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06 Jan 2015

Federal Election 2013 Submission

In the lead up to the 2013 Federal Election, BCNA developed and presented to the Health and Shadow Health Ministers a submission on behalf of our members on what we believe are priority areas for breast cancer treatment and support.

Our election submission has four major themes:

  1. a range of initiatives to reduce out-of-pocket costs for Australians diagnosed and treated for breast cancer
  2. funding to train and place 50 advanced cancer nurses in communities around Australia, including in all regional cancer centres
  3. continued funding for breast cancer research
  4. organisational funding to help BCNA meet its operational costs.

A priority is to ensure government funding for new breast cancer tests and treatments, so that all women have access to them – not just those women who can afford them. BCNA has this year called for Medicare rebates for breast MRIs and for bone mineral density tests for women treated with an aromatase inhibitor, so that women who have these tests as part of their breast cancer treatment can claim a Medicare rebate.

We have also called on government to ensure that new breast cancer drugs recommended for listing under the Pharmaceutical Benefits Scheme are quickly approved so that they are subsidised and available to all women who can benefit from them.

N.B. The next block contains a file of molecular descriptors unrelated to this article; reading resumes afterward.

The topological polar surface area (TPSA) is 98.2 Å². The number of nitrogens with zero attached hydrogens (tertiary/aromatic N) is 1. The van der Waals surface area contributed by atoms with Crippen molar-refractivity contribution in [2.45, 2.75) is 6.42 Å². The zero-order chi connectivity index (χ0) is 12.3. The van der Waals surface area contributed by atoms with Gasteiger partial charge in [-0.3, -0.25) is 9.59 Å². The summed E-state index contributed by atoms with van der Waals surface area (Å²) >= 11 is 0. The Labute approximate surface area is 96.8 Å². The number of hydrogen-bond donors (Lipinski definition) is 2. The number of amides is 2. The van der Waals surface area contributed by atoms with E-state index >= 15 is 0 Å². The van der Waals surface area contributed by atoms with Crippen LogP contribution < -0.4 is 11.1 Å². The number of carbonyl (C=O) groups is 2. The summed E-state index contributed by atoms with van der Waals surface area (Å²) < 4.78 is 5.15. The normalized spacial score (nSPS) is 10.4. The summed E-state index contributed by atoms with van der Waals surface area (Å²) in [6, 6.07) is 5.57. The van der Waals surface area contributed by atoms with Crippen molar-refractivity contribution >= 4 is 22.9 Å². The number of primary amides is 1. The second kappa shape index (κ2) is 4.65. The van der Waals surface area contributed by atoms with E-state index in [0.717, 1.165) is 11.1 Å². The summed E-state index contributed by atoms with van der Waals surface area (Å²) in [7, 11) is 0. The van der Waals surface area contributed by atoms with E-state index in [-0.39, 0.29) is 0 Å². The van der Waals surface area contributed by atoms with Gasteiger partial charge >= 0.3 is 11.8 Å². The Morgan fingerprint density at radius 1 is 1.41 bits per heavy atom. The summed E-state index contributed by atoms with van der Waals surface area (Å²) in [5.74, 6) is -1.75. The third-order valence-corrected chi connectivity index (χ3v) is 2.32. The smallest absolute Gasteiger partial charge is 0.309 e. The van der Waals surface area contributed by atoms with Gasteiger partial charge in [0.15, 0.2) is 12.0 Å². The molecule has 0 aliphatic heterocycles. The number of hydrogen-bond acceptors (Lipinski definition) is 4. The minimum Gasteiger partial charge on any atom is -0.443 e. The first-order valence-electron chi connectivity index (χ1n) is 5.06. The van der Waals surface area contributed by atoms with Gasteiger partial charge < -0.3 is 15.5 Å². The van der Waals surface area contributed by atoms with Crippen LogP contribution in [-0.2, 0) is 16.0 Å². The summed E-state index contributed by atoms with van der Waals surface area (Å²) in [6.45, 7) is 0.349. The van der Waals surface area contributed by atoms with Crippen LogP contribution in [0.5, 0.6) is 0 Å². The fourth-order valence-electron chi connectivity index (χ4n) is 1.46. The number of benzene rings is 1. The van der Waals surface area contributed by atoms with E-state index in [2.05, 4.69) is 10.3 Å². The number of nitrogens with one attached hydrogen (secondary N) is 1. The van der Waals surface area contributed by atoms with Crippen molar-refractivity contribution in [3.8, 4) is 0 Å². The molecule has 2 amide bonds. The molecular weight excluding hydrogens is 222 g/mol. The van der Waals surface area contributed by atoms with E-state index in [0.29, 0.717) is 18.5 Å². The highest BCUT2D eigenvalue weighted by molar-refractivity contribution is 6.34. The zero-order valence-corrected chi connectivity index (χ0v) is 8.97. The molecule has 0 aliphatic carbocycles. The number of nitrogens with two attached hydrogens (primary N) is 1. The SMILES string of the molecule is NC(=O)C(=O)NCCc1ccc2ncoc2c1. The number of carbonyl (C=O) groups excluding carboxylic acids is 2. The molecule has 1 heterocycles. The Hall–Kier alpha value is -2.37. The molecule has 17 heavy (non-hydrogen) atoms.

People living with advanced cancer – including secondary breast cancer – need tailored support, often over a long period of time. We have called for a future Australian government to fund 50 specialist advanced cancer care nurses to support people with advanced cancer. We have proposed that 25 advanced cancer care nurses be placed in Regional Cancer Centres around Australia to provide care to all patients living with advanced cancer, including women with secondary breast cancer. The remaining 25 positions could be allocated as specialist secondary breast cancer nurses in major metropolitan hospitals.

BCNA acknowledges the work of previous governments in supporting Australians affected by breast cancer. Over the last 15 years governments have made real improvements to treatment and care, including listing some high-cost drugs such as Herceptin and Tykerb on the PBS, establishing the External Breast Prostheses Reimbursement program, and providing BCNA with funding (through Cancer Australia) to support our rural and regional programs.

Responses from the ALP and the Coalition

The ALP and the Coalition each provided BCNA with an article on their policies for breast cancer. These articles have been published in Issue 64 of The Beacon magazine.

Since going to print, we have received further commitments from the ALP. These include:

  • $15.1 million to establish a network of 34 Cancer Care Nurse Coordinators to support people diagnosed with cancer in rural and regional areas, including five Cancer Care Nurse Coodinators to support Aboriginal and Torres Strait Islander people
  • $346 million to modernise hospital and medical treatment facilities, boost the health workforce and provide sophisticated medical diagnostic and treatment technologies where needed (this package has a strong cancer focus, but is not cancer-specific)
  • a commitment to continue to increase funding to the National Health and Medical Research Council to rise to $815 million in 2016-17.

More information

 

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